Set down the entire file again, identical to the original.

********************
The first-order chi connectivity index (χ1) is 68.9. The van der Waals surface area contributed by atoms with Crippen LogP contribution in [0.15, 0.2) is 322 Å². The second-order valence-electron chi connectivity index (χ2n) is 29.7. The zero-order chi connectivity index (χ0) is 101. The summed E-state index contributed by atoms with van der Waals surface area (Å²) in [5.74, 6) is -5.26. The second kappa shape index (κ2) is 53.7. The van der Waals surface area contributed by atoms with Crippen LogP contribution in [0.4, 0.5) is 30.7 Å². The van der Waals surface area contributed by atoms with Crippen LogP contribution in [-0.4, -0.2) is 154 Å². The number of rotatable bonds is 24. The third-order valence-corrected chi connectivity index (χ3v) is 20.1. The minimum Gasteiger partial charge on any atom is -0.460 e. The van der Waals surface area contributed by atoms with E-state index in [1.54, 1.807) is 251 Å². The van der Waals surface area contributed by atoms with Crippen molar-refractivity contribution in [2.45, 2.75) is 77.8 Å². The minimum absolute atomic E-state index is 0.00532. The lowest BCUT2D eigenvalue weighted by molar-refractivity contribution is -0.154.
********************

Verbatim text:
The first-order chi connectivity index (χ1) is 68.9. The van der Waals surface area contributed by atoms with Crippen LogP contribution in [0.15, 0.2) is 322 Å². The second-order valence-electron chi connectivity index (χ2n) is 29.7. The zero-order chi connectivity index (χ0) is 101. The summed E-state index contributed by atoms with van der Waals surface area (Å²) in [5.74, 6) is -5.26. The second kappa shape index (κ2) is 53.7. The van der Waals surface area contributed by atoms with Crippen LogP contribution in [0.4, 0.5) is 30.7 Å². The van der Waals surface area contributed by atoms with Crippen LogP contribution in [-0.4, -0.2) is 154 Å². The number of rotatable bonds is 24. The third-order valence-corrected chi connectivity index (χ3v) is 20.1. The minimum Gasteiger partial charge on any atom is -0.460 e. The van der Waals surface area contributed by atoms with E-state index in [1.54, 1.807) is 251 Å². The van der Waals surface area contributed by atoms with Crippen molar-refractivity contribution in [2.45, 2.75) is 77.8 Å². The minimum absolute atomic E-state index is 0.00532. The lowest BCUT2D eigenvalue weighted by molar-refractivity contribution is -0.154.